Proceedings of 1st Ghana Field Epidemiology and Laboratory Training Programme Scientific conference (Accra, 2017)

Oral presentation

Risk factors associated with yellow fever epidemic, Luanda, 2016

Cite this: Pan African Medical Journal - Conference Proceedings. Oct 2017; 3(3): 32. doi:10.11604/pamj.cp.2017.3.32.156

Submitted: 06 Oct 17   Accepted: 09 Oct 17   Published: 17 Oct 17

Key words: Yellow fever, Angola, case-control study

© Luis Bandeira et al. This is an Open Access article distributed under the terms of the Creative Commons Attribution License (http://creativecommons.org/licenses/by/2.0), which permits unrestricted use, distribution, and reproduction in any medium, provided the original work is properly cited.

Available online at: http://www.proceedings.panafrican-med-journal.com/conferences/2017/3/32/abstract

Corresponding author: Luis Bandeira, Angola FETP, Luanda, Angola (dr.luisbandeira2012@yahoo.com)

This abstract is published as part of the proceedings of 1st Ghana Field Epidemiology and Laboratory Training Programme Scientific conference (GHANA, )

Risk factors associated with yellow fever epidemic, Luanda, 2016

Luis Bandeira1,&, Joana Afonso1, Moises Francisco1, Joana Paixo1, Maria Soares1, Joao Pires1, Tazi Nimi Maria1

 

1Angola FETP, Luanda, Angola

 

 

&Corresponding author
Luis Bandeira, Angola FETP, Luanda, Angola

 

 

Abstract

Introduction: on 22 January 2016, the Minister of Health of Angola declared an outbreak of yellow fever in Luanda province; after 30 years without any confirmed cases. This study aimed to identify factors associated with the yellow fever infection in patients residing in Luanda province.

 

Methods: we conducted a 1:1 case-control study, with 120 cases and 120 controls. A case was defined as a person with positive laboratory confirmation for yellow fever. A control was a neighbor of case with negative laboratory test for yellow fever. A structured questionnaire was applied to those who gave informed consent to participate. Multivariate logistic regression models were used to identify associated factors with yellow fever infection. Significance level was set at p < 0.05 for all hypothesis tests.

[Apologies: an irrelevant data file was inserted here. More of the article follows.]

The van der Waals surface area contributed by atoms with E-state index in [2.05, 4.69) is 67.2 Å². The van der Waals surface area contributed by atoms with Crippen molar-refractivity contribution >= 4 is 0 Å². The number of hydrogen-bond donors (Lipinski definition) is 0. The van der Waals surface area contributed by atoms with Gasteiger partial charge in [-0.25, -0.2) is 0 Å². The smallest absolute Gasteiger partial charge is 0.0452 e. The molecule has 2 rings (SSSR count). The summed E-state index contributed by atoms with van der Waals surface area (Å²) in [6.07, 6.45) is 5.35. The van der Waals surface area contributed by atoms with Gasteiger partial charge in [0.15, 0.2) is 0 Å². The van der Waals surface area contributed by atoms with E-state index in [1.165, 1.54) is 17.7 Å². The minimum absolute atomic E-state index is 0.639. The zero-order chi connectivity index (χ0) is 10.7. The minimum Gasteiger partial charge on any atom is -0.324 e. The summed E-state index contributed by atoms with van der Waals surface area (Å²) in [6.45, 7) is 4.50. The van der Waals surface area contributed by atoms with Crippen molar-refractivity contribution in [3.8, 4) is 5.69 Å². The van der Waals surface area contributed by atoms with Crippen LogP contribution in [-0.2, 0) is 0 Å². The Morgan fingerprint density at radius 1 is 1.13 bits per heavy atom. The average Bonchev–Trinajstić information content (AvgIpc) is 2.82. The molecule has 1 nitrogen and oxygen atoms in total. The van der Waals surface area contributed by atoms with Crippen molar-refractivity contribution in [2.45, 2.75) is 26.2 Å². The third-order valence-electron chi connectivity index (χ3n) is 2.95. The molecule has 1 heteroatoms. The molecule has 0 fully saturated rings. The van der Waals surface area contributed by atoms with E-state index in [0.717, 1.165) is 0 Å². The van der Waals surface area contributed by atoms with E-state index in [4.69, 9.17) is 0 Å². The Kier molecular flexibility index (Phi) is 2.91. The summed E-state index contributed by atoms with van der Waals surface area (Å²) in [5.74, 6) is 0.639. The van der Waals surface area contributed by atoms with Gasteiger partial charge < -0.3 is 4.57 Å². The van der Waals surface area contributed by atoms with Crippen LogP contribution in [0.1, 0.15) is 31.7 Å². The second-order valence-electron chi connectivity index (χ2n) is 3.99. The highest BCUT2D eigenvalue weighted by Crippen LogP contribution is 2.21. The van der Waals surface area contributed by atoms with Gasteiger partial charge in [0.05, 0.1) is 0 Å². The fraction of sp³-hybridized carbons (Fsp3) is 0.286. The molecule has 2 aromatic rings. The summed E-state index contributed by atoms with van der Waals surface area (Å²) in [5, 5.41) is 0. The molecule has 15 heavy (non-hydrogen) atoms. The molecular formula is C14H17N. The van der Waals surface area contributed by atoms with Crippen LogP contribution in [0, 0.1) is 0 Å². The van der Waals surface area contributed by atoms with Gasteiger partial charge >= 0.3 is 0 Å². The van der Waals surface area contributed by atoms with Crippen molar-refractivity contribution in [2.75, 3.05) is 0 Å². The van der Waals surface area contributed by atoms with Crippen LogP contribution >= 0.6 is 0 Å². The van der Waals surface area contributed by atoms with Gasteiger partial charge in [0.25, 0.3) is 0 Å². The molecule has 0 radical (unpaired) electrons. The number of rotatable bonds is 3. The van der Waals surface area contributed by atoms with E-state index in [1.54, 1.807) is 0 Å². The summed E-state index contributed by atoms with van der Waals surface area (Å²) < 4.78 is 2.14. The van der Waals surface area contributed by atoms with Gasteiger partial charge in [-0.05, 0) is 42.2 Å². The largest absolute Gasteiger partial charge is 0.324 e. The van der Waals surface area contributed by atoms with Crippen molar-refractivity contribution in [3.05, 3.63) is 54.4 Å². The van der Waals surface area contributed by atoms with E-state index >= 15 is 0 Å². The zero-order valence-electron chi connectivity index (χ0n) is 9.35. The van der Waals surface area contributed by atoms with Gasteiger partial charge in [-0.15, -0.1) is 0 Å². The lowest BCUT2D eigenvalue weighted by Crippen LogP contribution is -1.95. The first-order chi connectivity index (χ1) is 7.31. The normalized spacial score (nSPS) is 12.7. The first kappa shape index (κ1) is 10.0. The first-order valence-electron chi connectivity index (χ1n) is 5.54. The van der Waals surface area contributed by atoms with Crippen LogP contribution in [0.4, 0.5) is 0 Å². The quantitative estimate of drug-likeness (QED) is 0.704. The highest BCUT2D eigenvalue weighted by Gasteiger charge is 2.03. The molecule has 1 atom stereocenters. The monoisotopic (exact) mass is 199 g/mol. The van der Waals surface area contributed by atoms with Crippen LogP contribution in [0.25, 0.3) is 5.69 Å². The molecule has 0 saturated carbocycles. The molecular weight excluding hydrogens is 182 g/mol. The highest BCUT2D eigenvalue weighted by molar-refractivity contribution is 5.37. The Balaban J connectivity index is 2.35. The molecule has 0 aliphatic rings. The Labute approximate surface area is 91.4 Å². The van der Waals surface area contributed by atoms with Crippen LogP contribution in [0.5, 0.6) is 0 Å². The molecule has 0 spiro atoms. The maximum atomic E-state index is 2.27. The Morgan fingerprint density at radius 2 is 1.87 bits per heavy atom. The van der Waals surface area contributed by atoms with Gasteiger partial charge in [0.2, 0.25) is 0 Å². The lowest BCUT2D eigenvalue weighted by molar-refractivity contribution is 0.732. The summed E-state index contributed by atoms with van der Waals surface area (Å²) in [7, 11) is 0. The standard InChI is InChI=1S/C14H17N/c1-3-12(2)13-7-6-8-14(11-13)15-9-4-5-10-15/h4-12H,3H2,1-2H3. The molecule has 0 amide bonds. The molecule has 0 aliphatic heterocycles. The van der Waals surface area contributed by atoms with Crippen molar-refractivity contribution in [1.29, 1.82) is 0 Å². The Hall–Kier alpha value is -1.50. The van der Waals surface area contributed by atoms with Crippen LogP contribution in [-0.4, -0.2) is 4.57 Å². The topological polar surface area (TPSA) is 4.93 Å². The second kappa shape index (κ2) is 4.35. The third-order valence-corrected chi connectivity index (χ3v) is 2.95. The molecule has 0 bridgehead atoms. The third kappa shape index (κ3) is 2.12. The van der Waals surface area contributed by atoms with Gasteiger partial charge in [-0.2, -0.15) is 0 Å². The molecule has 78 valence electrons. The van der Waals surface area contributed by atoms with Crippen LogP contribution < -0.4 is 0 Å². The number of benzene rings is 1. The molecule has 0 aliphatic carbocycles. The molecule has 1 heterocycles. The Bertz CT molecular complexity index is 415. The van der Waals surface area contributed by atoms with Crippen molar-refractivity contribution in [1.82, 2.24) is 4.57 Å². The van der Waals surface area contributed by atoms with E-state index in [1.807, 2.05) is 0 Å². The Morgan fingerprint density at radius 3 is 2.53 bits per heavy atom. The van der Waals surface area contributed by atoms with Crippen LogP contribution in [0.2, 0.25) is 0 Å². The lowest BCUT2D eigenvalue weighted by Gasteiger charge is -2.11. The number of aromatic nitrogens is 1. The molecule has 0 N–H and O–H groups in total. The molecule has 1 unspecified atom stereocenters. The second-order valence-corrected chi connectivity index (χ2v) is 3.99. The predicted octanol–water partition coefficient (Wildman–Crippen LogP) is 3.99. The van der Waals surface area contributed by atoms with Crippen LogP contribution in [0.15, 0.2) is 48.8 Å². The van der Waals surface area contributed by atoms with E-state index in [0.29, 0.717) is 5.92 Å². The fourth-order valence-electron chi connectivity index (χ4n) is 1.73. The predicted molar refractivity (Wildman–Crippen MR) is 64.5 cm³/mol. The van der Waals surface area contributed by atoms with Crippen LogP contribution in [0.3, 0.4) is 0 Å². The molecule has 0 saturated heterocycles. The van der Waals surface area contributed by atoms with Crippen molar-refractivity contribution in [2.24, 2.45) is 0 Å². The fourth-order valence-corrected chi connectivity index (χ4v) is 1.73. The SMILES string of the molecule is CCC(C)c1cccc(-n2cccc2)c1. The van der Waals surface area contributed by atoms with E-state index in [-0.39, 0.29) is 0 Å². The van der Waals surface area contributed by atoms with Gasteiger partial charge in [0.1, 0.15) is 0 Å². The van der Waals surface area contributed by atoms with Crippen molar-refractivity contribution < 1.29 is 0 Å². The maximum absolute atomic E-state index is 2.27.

Results: 63.3% of the cases and controls were male, 48.3% of the cases belonged to the 11-20 age group, whereas only 47.5% of controls belonged to that age-group, and 34.2% lived in Viana district. In 6.9% of cases co-infection with Malaria was detected. Factors associated with yellow fever infection were: not being vaccinated against yellow fever [OR = 24.9 (95% CI 9.8-62.8)]; presence of water containers without cover at home [OR = 13.7 (95% CI 4.6-40.8)]; existence of gutters in the house [OR= 3.5 (95% CI 1.1-12.1)]; and having bottles around the house [OR = 2.7 (95% CI 1.1-7.2)].

 

Conclusion: these results show the need for increasing public awareness about vector control communitarian strategies and personal protection from mosquito bites, as well as, the need to improve yellow fever vaccination coverage throughout the province of Luanda, mainly in the district of Viana, which was the most affected.

 

 

 

 

 

 

 

 

 

 

 

 

 

 

 

 

 

 

1st Ghana Field Epidemiology and Laboratory Training Programme Scientific conference (Accra)

Country: GHANA

Dates: 18 Sep 17 - 21 Sep 17

Venue: Swiss Spirit and Suites Alisa Hotels

Organizers: Ghana Field Epidemiology and Laboratory Training Programme

Secretariat: gfeltp@gmail.com

Contact person: Dr. Ernest Kenu (ernest_kenu@yahoo.com)